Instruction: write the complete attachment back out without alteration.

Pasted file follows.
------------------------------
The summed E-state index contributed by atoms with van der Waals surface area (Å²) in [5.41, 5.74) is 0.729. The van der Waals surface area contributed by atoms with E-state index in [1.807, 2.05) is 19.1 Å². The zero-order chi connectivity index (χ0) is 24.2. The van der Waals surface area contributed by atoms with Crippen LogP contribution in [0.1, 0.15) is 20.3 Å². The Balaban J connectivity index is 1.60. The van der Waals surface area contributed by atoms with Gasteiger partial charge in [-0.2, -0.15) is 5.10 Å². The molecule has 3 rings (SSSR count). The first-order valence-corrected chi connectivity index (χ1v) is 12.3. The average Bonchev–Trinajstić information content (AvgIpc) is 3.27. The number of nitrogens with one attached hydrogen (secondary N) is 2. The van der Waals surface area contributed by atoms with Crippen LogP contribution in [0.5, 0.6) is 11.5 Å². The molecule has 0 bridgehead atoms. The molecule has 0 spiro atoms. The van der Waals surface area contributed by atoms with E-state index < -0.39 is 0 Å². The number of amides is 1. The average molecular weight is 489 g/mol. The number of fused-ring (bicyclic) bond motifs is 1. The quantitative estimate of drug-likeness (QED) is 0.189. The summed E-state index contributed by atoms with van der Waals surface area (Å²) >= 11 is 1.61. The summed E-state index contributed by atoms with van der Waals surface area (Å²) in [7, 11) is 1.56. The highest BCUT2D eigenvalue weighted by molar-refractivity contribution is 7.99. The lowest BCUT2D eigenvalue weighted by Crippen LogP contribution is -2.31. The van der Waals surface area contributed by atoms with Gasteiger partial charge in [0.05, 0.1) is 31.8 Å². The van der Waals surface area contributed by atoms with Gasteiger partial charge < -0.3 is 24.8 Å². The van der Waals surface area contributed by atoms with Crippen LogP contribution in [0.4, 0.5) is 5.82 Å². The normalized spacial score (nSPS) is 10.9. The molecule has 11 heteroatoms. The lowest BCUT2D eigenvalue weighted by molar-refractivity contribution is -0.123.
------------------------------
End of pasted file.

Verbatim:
The summed E-state index contributed by atoms with van der Waals surface area (Å²) in [5.41, 5.74) is 0.729. The van der Waals surface area contributed by atoms with E-state index in [1.807, 2.05) is 19.1 Å². The zero-order chi connectivity index (χ0) is 24.2. The van der Waals surface area contributed by atoms with Crippen LogP contribution in [0.1, 0.15) is 20.3 Å². The Balaban J connectivity index is 1.60. The van der Waals surface area contributed by atoms with Gasteiger partial charge in [-0.2, -0.15) is 5.10 Å². The molecule has 3 rings (SSSR count). The first-order valence-corrected chi connectivity index (χ1v) is 12.3. The average Bonchev–Trinajstić information content (AvgIpc) is 3.27. The number of nitrogens with one attached hydrogen (secondary N) is 2. The van der Waals surface area contributed by atoms with Crippen LogP contribution in [0.5, 0.6) is 11.5 Å². The molecule has 0 bridgehead atoms. The molecule has 0 spiro atoms. The van der Waals surface area contributed by atoms with E-state index < -0.39 is 0 Å². The number of amides is 1. The average molecular weight is 489 g/mol. The number of fused-ring (bicyclic) bond motifs is 1. The quantitative estimate of drug-likeness (QED) is 0.189. The summed E-state index contributed by atoms with van der Waals surface area (Å²) >= 11 is 1.61. The summed E-state index contributed by atoms with van der Waals surface area (Å²) in [7, 11) is 1.56. The highest BCUT2D eigenvalue weighted by molar-refractivity contribution is 7.99. The lowest BCUT2D eigenvalue weighted by Crippen LogP contribution is -2.31. The van der Waals surface area contributed by atoms with Gasteiger partial charge in [0.05, 0.1) is 31.8 Å². The van der Waals surface area contributed by atoms with Gasteiger partial charge < -0.3 is 24.8 Å². The van der Waals surface area contributed by atoms with Crippen LogP contribution in [0.4, 0.5) is 5.82 Å². The normalized spacial score (nSPS) is 10.9. The molecule has 11 heteroatoms. The lowest BCUT2D eigenvalue weighted by molar-refractivity contribution is -0.123.